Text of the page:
‘I see ‘em together, T’otherest Governor, on the very day when Gaffer was towed ashore.’
Bradley could have hidden a reserved piece of information from the sharp eyes of a whole inquisitive class, but he could not veil from the eyes of the ignorant Riderhood the withheld question next in his breast. ‘You shall put it plain if you want it answered,’ thought the Rogue, doggedly; ‘I ain’t a-going a wolunteering.’
‘Well! was he insolent to her too?’ asked Bradley after a struggle. ‘Or did he make a show of being kind to her?’
‘He made a show of being most uncommon kind to her,’ said Riderhood. ‘By George! now I—’
His flying off at a tangent was indisputably natural. Bradley looked at him for the reason.
‘Now I think of it,’ said Mr Riderhood, evasively, for he was substituting those words for ‘Now I see you so jealous,’ which was the phrase really in his mind; ‘P’r’aps he went and took me down wrong, a purpose, on account o’ being sweet upon her!’
The baseness of confirming him in this suspicion or pretence of one (for he could not have really entertained it), was a line’s breadth beyond the mark the schoolmaster had reached. The baseness of communing and intriguing with the fellow who would have set that stain upon her, and upon her brother too, was attained. The line’s breadth further, lay beyond. He made no reply, but walked on with a lowering face.
What he might gain by this acquaintance, he could not work out in his slow and cumbrous thoughts. The man had an injury against the object of his hatred, and that was something; though it was less than he supposed, for there dwelt in the man no such deadly rage and resentment as burned in his own breast. The man knew her, and might by a fortunate chance see her, or hear of her; that was something, as enlisting one pair of eyes and ears the more. The man was a bad man, and willing enough to be in his pay. That was something, for his own state and purpose were as bad as bad could be, and he seemed to derive a vague support from the possession of a congenial instrument, though it might never be used.
Suddenly he stood still, and asked Riderhood point-blank if he knew where she was? Clearly, he did not know. He asked Riderhood if he would be willing, in case any intelligence of her, or of Wrayburn as seeking her or associating with her, should fall in his way, to communicate it if it were paid for? He would be very willing indeed. He was ‘agin ‘em both,’ he said with an oath, and for why? ‘Cause they had both stood betwixt him and his getting his living by the sweat of his brow.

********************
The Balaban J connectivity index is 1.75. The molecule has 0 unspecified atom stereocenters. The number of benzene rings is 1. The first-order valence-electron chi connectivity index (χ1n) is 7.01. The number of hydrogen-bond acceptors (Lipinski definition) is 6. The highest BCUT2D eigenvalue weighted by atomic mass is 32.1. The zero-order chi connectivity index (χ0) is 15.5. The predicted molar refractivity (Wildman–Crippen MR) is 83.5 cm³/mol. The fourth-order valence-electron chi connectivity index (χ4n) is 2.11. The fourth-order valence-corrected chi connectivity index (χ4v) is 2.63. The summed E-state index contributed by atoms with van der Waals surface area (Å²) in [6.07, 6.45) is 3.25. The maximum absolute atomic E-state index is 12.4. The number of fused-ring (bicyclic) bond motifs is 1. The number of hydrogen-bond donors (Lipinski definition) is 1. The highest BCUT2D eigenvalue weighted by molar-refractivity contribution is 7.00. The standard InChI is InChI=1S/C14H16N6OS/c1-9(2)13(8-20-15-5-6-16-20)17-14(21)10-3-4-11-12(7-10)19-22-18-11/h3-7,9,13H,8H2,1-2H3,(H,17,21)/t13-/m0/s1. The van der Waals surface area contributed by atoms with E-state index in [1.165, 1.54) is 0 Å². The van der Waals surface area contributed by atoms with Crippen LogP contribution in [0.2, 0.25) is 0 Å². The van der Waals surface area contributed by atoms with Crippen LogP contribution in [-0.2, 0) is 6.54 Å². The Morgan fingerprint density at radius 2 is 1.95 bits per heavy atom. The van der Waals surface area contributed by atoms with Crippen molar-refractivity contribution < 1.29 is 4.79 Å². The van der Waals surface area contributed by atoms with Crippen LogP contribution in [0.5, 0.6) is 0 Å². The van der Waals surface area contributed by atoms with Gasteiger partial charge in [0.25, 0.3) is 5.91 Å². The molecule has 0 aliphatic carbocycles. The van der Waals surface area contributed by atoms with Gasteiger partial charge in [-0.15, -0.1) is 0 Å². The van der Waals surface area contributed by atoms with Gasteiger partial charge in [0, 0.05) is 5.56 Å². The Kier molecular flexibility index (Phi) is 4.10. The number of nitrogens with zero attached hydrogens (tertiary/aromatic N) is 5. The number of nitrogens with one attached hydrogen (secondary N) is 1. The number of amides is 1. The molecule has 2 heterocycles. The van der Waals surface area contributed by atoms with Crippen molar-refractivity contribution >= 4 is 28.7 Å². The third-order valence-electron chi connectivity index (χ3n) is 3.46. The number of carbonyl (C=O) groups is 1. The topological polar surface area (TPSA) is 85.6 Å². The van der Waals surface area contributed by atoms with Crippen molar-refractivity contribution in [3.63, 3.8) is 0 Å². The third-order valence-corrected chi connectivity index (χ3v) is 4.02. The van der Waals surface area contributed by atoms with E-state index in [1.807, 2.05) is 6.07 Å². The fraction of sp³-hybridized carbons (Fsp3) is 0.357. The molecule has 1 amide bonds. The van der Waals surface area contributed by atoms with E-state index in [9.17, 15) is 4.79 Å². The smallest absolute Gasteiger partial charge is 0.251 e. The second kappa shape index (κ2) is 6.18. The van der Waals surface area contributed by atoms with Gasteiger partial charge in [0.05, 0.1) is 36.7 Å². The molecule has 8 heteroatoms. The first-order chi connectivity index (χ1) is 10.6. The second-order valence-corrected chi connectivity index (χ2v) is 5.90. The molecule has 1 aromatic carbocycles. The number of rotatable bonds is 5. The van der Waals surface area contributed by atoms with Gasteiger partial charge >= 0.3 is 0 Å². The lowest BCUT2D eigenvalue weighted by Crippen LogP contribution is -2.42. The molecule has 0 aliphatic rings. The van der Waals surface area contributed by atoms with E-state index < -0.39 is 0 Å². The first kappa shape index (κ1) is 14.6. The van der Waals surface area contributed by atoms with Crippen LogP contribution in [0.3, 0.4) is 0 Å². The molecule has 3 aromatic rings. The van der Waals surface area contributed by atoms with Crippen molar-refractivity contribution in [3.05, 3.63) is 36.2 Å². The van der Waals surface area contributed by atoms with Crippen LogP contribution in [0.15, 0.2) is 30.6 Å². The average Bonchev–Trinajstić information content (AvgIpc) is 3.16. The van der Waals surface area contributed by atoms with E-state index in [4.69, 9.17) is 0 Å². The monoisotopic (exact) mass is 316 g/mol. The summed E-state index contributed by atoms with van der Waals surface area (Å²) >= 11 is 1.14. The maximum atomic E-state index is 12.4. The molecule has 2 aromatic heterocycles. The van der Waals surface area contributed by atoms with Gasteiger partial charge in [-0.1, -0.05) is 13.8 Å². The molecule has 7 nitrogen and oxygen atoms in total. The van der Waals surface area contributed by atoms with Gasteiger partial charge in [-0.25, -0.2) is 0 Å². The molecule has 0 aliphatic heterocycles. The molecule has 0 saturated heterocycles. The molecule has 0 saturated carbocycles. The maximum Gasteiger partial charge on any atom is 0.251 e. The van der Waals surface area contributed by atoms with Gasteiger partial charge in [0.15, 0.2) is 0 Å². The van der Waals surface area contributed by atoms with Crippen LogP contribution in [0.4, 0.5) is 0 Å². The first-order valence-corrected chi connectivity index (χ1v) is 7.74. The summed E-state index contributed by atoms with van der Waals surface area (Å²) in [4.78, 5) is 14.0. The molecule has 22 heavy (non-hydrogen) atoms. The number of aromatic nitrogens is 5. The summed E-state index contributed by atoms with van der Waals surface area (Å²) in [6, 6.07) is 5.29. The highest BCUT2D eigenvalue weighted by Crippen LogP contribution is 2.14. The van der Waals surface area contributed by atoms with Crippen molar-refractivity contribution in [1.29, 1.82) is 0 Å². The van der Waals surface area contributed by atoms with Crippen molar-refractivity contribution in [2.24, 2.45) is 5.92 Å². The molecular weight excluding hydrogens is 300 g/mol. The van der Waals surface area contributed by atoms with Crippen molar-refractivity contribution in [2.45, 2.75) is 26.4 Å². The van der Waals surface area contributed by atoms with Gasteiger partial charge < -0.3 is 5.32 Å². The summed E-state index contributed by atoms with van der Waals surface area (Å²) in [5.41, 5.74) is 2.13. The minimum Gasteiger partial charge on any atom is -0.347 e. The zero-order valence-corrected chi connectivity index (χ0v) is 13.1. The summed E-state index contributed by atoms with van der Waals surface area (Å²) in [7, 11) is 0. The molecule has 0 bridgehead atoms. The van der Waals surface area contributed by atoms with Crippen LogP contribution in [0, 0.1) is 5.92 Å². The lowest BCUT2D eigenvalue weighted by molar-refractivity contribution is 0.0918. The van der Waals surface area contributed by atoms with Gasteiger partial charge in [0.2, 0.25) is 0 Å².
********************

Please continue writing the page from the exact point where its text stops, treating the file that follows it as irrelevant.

‘It will not be long then,’ said Bradley Headstone, after some more discourse to this effect, ‘before we see one another again. Here is the country road, and here is the day. Both have come upon me by surprise.’
‘But, T’otherest Governor,’ urged Mr Riderhood, ‘I don’t know where to find you.’
‘It is of no consequence. I know where to find you, and I’ll come to your Lock.’
‘But, T’otherest Governor,’ urged Mr Riderhood again, ‘no luck never come yet of a dry acquaintance. Let’s wet it, in a mouth-fill of rum and milk, T’otherest Governor.’
Bradley assenting, went with him into an early public-house, haunted by unsavoury smells of musty hay and stale straw, where returning carts, farmers’ men, gaunt dogs, fowls of a beery breed, and certain human nightbirds fluttering home to roost, were solacing themselves after their several manners; and where not one of the nightbirds hovering about the sloppy bar failed to discern at a glance in the passion-wasted nightbird with respectable feathers, the worst nightbird of all.
An inspiration of affection for a half-drunken carter going his way led to Mr Riderhood’s being elevated on a high heap of baskets on a waggon, and pursuing his journey recumbent on his back with his head on his bundle. Bradley then turned to retrace his steps, and by-and-by struck off through little-traversed ways, and by-and-by reached school and home. Up came the sun to find him washed and brushed, methodically dressed in decent black coat and waistcoat, decent formal black tie, and pepper-and-salt pantaloons, with his decent silver watch in its pocket, and its decent hair-guard round his neck: a scholastic huntsman clad for the field, with his fresh pack yelping and barking around him.
Yet more really bewitched than the miserable creatures of the much-lamented times, who accused themselves of impossibilities under a contagion of horror and the strongly suggestive influences of Torture, he had been ridden hard by Evil Spirits in the night that was newly gone. He had been spurred and whipped and heavily sweated. If a record of the sport had usurped the places of the peaceful texts from Scripture on the wall, the most advanced of the scholars might have taken fright and run away from the master.
Originally retrieved from gutenberg.org